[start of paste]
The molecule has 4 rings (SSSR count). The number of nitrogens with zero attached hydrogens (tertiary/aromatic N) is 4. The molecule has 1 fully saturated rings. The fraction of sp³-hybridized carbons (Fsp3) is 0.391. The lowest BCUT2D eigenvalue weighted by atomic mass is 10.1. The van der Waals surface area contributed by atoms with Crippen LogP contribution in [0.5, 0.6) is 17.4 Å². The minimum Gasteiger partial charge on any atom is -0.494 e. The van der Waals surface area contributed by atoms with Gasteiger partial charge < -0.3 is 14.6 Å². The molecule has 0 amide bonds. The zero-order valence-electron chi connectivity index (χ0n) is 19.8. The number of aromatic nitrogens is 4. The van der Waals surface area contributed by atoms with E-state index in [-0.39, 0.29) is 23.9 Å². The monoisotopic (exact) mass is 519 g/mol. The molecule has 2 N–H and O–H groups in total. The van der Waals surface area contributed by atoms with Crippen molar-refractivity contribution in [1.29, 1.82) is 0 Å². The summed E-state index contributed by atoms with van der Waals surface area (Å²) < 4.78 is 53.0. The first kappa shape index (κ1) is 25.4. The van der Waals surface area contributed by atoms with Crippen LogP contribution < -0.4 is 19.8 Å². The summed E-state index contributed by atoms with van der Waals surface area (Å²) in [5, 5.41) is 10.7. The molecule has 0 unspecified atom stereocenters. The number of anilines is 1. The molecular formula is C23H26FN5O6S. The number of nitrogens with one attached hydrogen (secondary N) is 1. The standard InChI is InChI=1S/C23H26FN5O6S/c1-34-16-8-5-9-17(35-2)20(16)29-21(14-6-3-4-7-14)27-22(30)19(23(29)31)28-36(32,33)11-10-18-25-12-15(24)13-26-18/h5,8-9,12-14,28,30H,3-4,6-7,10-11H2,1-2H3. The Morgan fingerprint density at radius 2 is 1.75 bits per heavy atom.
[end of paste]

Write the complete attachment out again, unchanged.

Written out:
The molecule has 4 rings (SSSR count). The number of nitrogens with zero attached hydrogens (tertiary/aromatic N) is 4. The molecule has 1 fully saturated rings. The fraction of sp³-hybridized carbons (Fsp3) is 0.391. The lowest BCUT2D eigenvalue weighted by atomic mass is 10.1. The van der Waals surface area contributed by atoms with Crippen LogP contribution in [0.5, 0.6) is 17.4 Å². The minimum Gasteiger partial charge on any atom is -0.494 e. The van der Waals surface area contributed by atoms with Gasteiger partial charge < -0.3 is 14.6 Å². The molecule has 0 amide bonds. The zero-order valence-electron chi connectivity index (χ0n) is 19.8. The number of aromatic nitrogens is 4. The van der Waals surface area contributed by atoms with E-state index in [-0.39, 0.29) is 23.9 Å². The monoisotopic (exact) mass is 519 g/mol. The molecule has 2 N–H and O–H groups in total. The van der Waals surface area contributed by atoms with Crippen molar-refractivity contribution in [1.29, 1.82) is 0 Å². The summed E-state index contributed by atoms with van der Waals surface area (Å²) < 4.78 is 53.0. The first kappa shape index (κ1) is 25.4. The van der Waals surface area contributed by atoms with Crippen LogP contribution < -0.4 is 19.8 Å². The summed E-state index contributed by atoms with van der Waals surface area (Å²) in [5, 5.41) is 10.7. The molecule has 0 unspecified atom stereocenters. The number of anilines is 1. The molecular formula is C23H26FN5O6S. The number of nitrogens with one attached hydrogen (secondary N) is 1. The standard InChI is InChI=1S/C23H26FN5O6S/c1-34-16-8-5-9-17(35-2)20(16)29-21(14-6-3-4-7-14)27-22(30)19(23(29)31)28-36(32,33)11-10-18-25-12-15(24)13-26-18/h5,8-9,12-14,28,30H,3-4,6-7,10-11H2,1-2H3. The Morgan fingerprint density at radius 2 is 1.75 bits per heavy atom.